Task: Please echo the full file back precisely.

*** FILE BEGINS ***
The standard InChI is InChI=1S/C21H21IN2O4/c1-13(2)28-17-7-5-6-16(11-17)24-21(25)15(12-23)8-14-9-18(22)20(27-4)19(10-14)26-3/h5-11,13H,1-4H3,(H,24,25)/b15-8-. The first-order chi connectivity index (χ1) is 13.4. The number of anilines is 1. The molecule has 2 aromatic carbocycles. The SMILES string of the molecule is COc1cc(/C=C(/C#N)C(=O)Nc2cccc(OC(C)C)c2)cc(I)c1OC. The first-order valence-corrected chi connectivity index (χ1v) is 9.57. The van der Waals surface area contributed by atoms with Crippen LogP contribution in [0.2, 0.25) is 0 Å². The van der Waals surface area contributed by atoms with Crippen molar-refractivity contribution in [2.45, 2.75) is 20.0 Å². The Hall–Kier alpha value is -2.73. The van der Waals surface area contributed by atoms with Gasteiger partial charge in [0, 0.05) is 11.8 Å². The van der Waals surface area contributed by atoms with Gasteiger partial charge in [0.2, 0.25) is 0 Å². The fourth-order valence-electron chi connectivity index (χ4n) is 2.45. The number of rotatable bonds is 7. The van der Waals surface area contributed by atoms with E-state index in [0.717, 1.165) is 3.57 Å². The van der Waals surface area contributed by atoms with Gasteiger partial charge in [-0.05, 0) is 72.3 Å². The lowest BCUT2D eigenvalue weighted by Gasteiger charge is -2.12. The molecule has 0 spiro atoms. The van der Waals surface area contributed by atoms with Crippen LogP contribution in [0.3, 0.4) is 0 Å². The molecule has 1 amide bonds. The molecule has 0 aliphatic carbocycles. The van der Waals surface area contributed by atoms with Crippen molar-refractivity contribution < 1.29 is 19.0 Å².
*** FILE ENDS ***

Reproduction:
The standard InChI is InChI=1S/C21H21IN2O4/c1-13(2)28-17-7-5-6-16(11-17)24-21(25)15(12-23)8-14-9-18(22)20(27-4)19(10-14)26-3/h5-11,13H,1-4H3,(H,24,25)/b15-8-. The first-order chi connectivity index (χ1) is 13.4. The number of anilines is 1. The molecule has 2 aromatic carbocycles. The SMILES string of the molecule is COc1cc(/C=C(/C#N)C(=O)Nc2cccc(OC(C)C)c2)cc(I)c1OC. The first-order valence-corrected chi connectivity index (χ1v) is 9.57. The van der Waals surface area contributed by atoms with Crippen LogP contribution in [0.2, 0.25) is 0 Å². The van der Waals surface area contributed by atoms with Crippen molar-refractivity contribution in [2.45, 2.75) is 20.0 Å². The Hall–Kier alpha value is -2.73. The van der Waals surface area contributed by atoms with Gasteiger partial charge in [0, 0.05) is 11.8 Å². The van der Waals surface area contributed by atoms with Gasteiger partial charge in [0.2, 0.25) is 0 Å². The fourth-order valence-electron chi connectivity index (χ4n) is 2.45. The number of rotatable bonds is 7. The van der Waals surface area contributed by atoms with E-state index in [0.717, 1.165) is 3.57 Å². The van der Waals surface area contributed by atoms with Gasteiger partial charge in [-0.05, 0) is 72.3 Å². The lowest BCUT2D eigenvalue weighted by Gasteiger charge is -2.12. The molecule has 0 spiro atoms. The van der Waals surface area contributed by atoms with Crippen LogP contribution in [0.3, 0.4) is 0 Å². The molecule has 1 amide bonds. The molecule has 0 aliphatic carbocycles. The van der Waals surface area contributed by atoms with Crippen molar-refractivity contribution < 1.29 is 19.0 Å².